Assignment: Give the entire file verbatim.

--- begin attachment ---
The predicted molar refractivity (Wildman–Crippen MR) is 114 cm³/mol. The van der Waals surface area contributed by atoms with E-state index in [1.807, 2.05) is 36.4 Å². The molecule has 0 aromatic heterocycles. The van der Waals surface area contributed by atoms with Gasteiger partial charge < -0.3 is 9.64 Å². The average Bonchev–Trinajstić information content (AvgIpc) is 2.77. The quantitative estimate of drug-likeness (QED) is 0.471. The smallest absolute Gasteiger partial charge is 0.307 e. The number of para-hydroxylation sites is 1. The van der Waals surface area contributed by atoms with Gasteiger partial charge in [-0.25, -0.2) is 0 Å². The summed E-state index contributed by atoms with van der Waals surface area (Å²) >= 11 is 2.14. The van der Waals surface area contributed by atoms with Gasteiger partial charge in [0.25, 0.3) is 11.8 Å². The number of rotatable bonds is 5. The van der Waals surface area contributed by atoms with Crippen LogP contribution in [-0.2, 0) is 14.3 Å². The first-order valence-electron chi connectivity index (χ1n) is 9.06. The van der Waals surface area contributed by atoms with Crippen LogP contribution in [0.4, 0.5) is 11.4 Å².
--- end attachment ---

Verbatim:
The predicted molar refractivity (Wildman–Crippen MR) is 114 cm³/mol. The van der Waals surface area contributed by atoms with E-state index in [1.807, 2.05) is 36.4 Å². The molecule has 0 aromatic heterocycles. The van der Waals surface area contributed by atoms with Gasteiger partial charge < -0.3 is 9.64 Å². The average Bonchev–Trinajstić information content (AvgIpc) is 2.77. The quantitative estimate of drug-likeness (QED) is 0.471. The smallest absolute Gasteiger partial charge is 0.307 e. The number of para-hydroxylation sites is 1. The van der Waals surface area contributed by atoms with Gasteiger partial charge in [-0.25, -0.2) is 0 Å². The summed E-state index contributed by atoms with van der Waals surface area (Å²) >= 11 is 2.14. The van der Waals surface area contributed by atoms with Gasteiger partial charge in [0.25, 0.3) is 11.8 Å². The number of rotatable bonds is 5. The van der Waals surface area contributed by atoms with Crippen LogP contribution in [-0.2, 0) is 14.3 Å². The first-order valence-electron chi connectivity index (χ1n) is 9.06. The van der Waals surface area contributed by atoms with Crippen LogP contribution in [0.4, 0.5) is 11.4 Å².